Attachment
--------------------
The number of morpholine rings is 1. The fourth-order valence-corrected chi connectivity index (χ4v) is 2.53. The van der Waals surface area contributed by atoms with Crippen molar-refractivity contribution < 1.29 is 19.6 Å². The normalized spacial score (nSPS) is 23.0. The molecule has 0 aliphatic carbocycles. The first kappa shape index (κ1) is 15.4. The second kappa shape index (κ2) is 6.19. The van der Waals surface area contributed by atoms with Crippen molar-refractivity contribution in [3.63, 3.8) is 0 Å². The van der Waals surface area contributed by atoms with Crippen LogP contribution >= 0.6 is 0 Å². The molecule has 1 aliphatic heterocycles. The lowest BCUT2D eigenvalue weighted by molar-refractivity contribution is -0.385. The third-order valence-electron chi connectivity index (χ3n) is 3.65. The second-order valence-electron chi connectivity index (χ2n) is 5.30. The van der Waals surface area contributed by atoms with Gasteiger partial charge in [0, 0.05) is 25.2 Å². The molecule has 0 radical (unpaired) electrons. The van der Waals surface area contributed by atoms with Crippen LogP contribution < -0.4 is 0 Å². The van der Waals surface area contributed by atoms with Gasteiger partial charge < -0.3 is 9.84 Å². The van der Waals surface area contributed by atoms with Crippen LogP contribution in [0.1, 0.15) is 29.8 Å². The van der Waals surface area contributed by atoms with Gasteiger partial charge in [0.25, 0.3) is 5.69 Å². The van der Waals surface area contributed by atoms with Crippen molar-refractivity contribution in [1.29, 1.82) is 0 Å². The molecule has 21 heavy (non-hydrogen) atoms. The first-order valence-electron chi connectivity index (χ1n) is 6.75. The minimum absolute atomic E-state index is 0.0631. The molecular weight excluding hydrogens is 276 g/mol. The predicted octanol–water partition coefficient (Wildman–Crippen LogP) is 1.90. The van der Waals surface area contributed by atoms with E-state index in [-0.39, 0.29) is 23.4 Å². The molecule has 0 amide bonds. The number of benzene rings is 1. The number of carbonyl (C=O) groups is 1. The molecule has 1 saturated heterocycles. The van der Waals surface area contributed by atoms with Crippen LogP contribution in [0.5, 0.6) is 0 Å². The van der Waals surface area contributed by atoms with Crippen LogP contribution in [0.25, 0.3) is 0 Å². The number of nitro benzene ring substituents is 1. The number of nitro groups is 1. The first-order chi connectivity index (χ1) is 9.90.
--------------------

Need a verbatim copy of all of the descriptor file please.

The number of morpholine rings is 1. The fourth-order valence-corrected chi connectivity index (χ4v) is 2.53. The van der Waals surface area contributed by atoms with Crippen molar-refractivity contribution < 1.29 is 19.6 Å². The normalized spacial score (nSPS) is 23.0. The molecule has 0 aliphatic carbocycles. The first kappa shape index (κ1) is 15.4. The second kappa shape index (κ2) is 6.19. The van der Waals surface area contributed by atoms with Crippen molar-refractivity contribution in [3.63, 3.8) is 0 Å². The van der Waals surface area contributed by atoms with Crippen LogP contribution >= 0.6 is 0 Å². The molecule has 1 aliphatic heterocycles. The lowest BCUT2D eigenvalue weighted by molar-refractivity contribution is -0.385. The third-order valence-electron chi connectivity index (χ3n) is 3.65. The second-order valence-electron chi connectivity index (χ2n) is 5.30. The van der Waals surface area contributed by atoms with Gasteiger partial charge in [0, 0.05) is 25.2 Å². The molecule has 0 radical (unpaired) electrons. The van der Waals surface area contributed by atoms with Crippen LogP contribution < -0.4 is 0 Å². The van der Waals surface area contributed by atoms with Gasteiger partial charge < -0.3 is 9.84 Å². The van der Waals surface area contributed by atoms with Crippen LogP contribution in [0.1, 0.15) is 29.8 Å². The van der Waals surface area contributed by atoms with Gasteiger partial charge in [0.25, 0.3) is 5.69 Å². The van der Waals surface area contributed by atoms with Crippen molar-refractivity contribution in [1.29, 1.82) is 0 Å². The molecule has 21 heavy (non-hydrogen) atoms. The first-order valence-electron chi connectivity index (χ1n) is 6.75. The minimum absolute atomic E-state index is 0.0631. The molecular weight excluding hydrogens is 276 g/mol. The predicted octanol–water partition coefficient (Wildman–Crippen LogP) is 1.90. The van der Waals surface area contributed by atoms with E-state index in [-0.39, 0.29) is 23.4 Å². The molecule has 0 amide bonds. The number of benzene rings is 1. The number of carbonyl (C=O) groups is 1. The molecule has 1 saturated heterocycles. The van der Waals surface area contributed by atoms with Crippen LogP contribution in [0.5, 0.6) is 0 Å². The van der Waals surface area contributed by atoms with Crippen LogP contribution in [0.25, 0.3) is 0 Å². The number of nitro benzene ring substituents is 1. The number of nitro groups is 1. The first-order chi connectivity index (χ1) is 9.90.